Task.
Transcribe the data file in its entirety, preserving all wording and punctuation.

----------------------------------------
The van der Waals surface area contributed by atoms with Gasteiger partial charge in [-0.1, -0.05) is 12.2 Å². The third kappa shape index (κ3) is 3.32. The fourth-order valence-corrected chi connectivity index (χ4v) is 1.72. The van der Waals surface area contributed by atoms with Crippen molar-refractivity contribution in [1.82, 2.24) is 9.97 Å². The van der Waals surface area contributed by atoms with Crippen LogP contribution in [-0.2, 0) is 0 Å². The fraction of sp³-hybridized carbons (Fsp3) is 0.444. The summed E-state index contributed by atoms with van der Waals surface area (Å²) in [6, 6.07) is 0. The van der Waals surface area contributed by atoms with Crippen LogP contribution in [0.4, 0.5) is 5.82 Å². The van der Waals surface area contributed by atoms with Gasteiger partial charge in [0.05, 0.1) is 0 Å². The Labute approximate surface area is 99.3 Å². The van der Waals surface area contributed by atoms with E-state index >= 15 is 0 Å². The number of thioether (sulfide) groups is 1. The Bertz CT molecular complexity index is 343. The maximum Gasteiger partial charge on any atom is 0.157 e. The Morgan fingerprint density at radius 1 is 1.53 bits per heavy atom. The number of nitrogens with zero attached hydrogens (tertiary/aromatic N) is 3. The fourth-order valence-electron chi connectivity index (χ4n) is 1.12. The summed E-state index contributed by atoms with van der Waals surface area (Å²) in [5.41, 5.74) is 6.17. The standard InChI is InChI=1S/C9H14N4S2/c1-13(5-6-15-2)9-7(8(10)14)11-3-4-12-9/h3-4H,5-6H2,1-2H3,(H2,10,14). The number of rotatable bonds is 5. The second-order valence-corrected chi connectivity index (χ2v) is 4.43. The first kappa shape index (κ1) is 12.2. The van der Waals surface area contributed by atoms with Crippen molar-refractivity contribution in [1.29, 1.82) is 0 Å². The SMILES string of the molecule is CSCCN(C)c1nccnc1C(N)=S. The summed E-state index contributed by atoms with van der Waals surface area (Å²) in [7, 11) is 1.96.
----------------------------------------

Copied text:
The van der Waals surface area contributed by atoms with Gasteiger partial charge in [-0.1, -0.05) is 12.2 Å². The third kappa shape index (κ3) is 3.32. The fourth-order valence-corrected chi connectivity index (χ4v) is 1.72. The van der Waals surface area contributed by atoms with Crippen molar-refractivity contribution in [1.82, 2.24) is 9.97 Å². The van der Waals surface area contributed by atoms with Crippen LogP contribution in [-0.2, 0) is 0 Å². The fraction of sp³-hybridized carbons (Fsp3) is 0.444. The summed E-state index contributed by atoms with van der Waals surface area (Å²) in [6, 6.07) is 0. The van der Waals surface area contributed by atoms with Crippen LogP contribution in [0.4, 0.5) is 5.82 Å². The van der Waals surface area contributed by atoms with Gasteiger partial charge in [0.05, 0.1) is 0 Å². The Labute approximate surface area is 99.3 Å². The van der Waals surface area contributed by atoms with E-state index >= 15 is 0 Å². The number of thioether (sulfide) groups is 1. The Bertz CT molecular complexity index is 343. The maximum Gasteiger partial charge on any atom is 0.157 e. The Morgan fingerprint density at radius 1 is 1.53 bits per heavy atom. The number of nitrogens with zero attached hydrogens (tertiary/aromatic N) is 3. The fourth-order valence-electron chi connectivity index (χ4n) is 1.12. The summed E-state index contributed by atoms with van der Waals surface area (Å²) in [5.41, 5.74) is 6.17. The standard InChI is InChI=1S/C9H14N4S2/c1-13(5-6-15-2)9-7(8(10)14)11-3-4-12-9/h3-4H,5-6H2,1-2H3,(H2,10,14). The number of rotatable bonds is 5. The second-order valence-corrected chi connectivity index (χ2v) is 4.43. The first kappa shape index (κ1) is 12.2. The van der Waals surface area contributed by atoms with Crippen molar-refractivity contribution in [1.29, 1.82) is 0 Å². The SMILES string of the molecule is CSCCN(C)c1nccnc1C(N)=S. The summed E-state index contributed by atoms with van der Waals surface area (Å²) in [7, 11) is 1.96.